Reporters often change the outcome of wars simply by writing about them – I’d call this “quantum journalism” but there’s already too many new names in this article. None of this explains how the grey journal was created, however.

A common complaint about media is its insistence on mixing the serious with the trivial. What people are noticing is an atavism of sensationalist “yellow journalism” of the early 20th century, fossilised for eternity. At some point during the past 100 years, yellow turned to grey. I think I know when this happened.

The transition from yellow to grey journalism occurred in the years surrounding World War II. Where yellow journalism used its considerable political power to aid a variety of private interests, which were largely unconnected to the interests of the State, grey journalism is a result of wartime propaganda. Grey journalism overcame yellow by learning its Hegelian manners, and now it serves and upholds the state primarily.

Its practitioners still insist on calling it "responsible journalism" or "objective journalism." But it remains true that the capture of journalism by the state was a direct continuation of what the mendacious James P Warburg called “psychological warfare” during the war. It worked so well powerful people decided to keep it churning once the guns stopped firing.

According to Mr Warburg’s 1946 book Unwritten Treaty, psychological warfare provides “the maintenance of home morale; the maintenance of the confidence of the peoples of friendly or allied nations; and win the sympathy of the peoples of neutral countries." In this way, thoughts, perspectives and facts which favour, justify or defend a system of government are championed, and those which oppose it are expunged.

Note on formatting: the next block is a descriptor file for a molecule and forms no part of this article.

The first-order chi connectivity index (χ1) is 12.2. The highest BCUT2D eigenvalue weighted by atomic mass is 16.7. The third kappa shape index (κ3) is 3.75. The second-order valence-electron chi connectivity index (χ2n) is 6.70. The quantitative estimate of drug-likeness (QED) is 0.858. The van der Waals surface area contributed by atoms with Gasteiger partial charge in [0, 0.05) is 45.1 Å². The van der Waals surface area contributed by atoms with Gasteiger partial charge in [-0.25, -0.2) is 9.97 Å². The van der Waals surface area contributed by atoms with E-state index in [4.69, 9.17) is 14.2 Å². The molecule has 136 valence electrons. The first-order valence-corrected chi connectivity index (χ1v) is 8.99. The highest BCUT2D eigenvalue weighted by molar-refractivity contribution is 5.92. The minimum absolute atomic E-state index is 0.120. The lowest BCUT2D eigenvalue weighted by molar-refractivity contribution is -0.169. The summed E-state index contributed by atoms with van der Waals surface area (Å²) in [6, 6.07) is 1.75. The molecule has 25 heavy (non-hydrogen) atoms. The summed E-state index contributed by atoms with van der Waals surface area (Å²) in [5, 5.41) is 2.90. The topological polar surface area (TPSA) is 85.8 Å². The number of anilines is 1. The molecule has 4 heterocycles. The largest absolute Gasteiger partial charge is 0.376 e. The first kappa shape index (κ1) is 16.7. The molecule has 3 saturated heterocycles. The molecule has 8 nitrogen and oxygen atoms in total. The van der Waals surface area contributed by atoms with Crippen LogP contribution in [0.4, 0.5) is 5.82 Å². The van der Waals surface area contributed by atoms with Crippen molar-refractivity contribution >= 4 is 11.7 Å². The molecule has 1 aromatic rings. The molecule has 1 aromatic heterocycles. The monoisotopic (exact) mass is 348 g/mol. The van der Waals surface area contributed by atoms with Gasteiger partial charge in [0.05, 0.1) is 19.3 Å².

Think about how journalists describe their primary role as “speaking truth to power.” Most would interpret this as journalists being a bulwark against government corruption. But understand the default assumption here. If one “speaks truth to power,” then one implicitly accepts the legitimacy of that power structure. No journalist questions whether New Zealand needs a parliament or democracy. So by accepting the default, a journalist is maintaining the State simply by doing their job.

We should ask whether grey journalism is more powerful than yellow. One way to measure this would be to gauge the social attitudes toward reporters in the two eras. A quick study shows that journalists were “weasels” when yellow was king. Yet today the presence of a respected journalist at a cocktail party is a feather in the host’s cap. So “more powerful” is about right.